The black community across U.S. Europe and the Caribbean at that time were awakened and inspired by Marcus Garvey, who prophesized the crowning of Emperor Haileselassie I and the founder of the United Negro Improvement Association (UNIA) that was facilitating the repatriation to Africa. Albeit Garvey’s repeated request to meet the Emperor in exile in Bath, it was not possible to achieve. In fact, not only Garvey but other black representatives could not meet the Emperor. This was speculated as; perhaps the king in exile was advised by the imperial advisors that it would be unwise to see Jamaican ‘radicals who were under the British colony (Beyecha, 2018. P.71).


If there is one reason for the world to know Ethiopia besides its infamous association with words famine and drought as referred in the oxford dictionary, is, through the Rastafari movement and its reggae music. Rastafari is an ambassador of Ethiopia on international stages. However, the repatriation of Rastafari to Africa, particularly to Ethiopia, is met by a flexible approach of the state since 1974. It was never welcomed nor rejected. Instead, they received a silent mercy. The state’s draconian law against the Rastafari community that denied their legality was only corrected in 2017 July.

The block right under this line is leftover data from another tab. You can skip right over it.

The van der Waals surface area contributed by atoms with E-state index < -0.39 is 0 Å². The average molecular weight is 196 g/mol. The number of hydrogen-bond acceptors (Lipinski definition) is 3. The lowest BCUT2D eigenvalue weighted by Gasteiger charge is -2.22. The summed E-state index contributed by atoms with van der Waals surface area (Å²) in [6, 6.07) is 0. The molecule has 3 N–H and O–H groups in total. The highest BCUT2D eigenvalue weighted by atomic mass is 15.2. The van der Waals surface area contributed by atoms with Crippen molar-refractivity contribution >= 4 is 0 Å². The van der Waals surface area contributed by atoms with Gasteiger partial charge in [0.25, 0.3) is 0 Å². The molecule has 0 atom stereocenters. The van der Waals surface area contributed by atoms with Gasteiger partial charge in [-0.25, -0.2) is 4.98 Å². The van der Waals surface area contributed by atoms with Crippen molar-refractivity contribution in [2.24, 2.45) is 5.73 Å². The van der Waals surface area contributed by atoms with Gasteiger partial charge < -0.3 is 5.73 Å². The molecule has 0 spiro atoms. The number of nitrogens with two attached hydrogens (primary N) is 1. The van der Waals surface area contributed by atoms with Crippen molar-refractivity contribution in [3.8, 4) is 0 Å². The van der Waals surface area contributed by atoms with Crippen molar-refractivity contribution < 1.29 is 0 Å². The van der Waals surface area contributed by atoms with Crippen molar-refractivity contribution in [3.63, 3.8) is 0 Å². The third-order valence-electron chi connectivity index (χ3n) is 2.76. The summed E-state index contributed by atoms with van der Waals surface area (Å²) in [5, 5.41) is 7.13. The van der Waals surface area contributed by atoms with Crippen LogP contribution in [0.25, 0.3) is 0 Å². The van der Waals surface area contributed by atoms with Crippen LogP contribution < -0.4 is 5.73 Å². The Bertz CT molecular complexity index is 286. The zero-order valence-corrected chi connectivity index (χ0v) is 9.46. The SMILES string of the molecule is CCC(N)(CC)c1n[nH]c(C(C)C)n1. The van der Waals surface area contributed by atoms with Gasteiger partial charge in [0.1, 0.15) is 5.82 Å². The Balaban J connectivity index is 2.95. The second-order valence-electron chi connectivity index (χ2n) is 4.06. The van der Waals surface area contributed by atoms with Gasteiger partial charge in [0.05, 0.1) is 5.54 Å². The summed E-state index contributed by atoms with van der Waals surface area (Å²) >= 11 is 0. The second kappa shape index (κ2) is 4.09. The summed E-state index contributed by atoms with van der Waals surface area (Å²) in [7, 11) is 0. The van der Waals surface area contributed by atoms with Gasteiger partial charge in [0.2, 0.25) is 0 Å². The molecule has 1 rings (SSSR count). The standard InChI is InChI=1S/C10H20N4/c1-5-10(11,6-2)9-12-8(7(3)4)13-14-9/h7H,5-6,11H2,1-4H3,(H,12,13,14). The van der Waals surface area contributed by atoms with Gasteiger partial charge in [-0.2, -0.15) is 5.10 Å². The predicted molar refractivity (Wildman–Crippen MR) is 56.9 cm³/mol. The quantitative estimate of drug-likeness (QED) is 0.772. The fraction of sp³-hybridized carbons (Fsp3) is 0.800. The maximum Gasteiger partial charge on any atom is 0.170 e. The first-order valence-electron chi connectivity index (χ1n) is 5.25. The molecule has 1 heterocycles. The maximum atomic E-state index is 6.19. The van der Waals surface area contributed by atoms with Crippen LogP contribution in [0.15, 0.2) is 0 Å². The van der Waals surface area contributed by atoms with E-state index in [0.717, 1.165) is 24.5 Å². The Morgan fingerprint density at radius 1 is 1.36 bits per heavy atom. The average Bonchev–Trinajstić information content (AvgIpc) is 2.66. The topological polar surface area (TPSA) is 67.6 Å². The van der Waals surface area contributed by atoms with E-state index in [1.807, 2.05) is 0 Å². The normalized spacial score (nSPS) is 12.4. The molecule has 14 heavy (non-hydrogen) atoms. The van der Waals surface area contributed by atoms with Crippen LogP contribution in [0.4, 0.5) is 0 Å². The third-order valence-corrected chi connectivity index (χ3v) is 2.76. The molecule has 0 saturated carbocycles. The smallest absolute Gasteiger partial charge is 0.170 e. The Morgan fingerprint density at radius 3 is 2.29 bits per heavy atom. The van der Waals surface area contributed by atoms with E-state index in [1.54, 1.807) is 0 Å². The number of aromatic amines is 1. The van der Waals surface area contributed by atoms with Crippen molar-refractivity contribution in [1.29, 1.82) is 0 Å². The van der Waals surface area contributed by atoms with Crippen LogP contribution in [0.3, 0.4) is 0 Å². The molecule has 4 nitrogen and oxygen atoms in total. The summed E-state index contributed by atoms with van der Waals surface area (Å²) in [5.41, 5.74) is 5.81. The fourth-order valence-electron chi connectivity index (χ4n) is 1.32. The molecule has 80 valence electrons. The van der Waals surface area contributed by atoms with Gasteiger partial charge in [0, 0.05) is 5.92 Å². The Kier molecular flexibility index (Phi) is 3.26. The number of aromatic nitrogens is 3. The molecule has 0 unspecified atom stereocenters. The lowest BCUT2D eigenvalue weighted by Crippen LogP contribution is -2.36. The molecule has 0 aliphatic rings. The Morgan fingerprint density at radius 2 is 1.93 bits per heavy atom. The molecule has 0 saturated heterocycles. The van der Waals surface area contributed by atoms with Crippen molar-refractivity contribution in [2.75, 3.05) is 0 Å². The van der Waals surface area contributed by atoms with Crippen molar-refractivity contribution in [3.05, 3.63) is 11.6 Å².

Ethiopia’s shyness to honor the international black community and its resilience in pushing the pan-Africanism agenda demonstrates nothing but a paradox. Today the South African President Cyril Ramaphosa hosted an extraordinary meeting to discuss GERD ahead of the UNSC open session. The meeting included President el-Sisi, PM Abiy, and PM Hamdok of Egypt, Ethiopia, and Sudan. Also, it was attended by some African heads of states and African Union Chairperson. Following this PM Abiy Ahmed thanked the organizer in his tweets: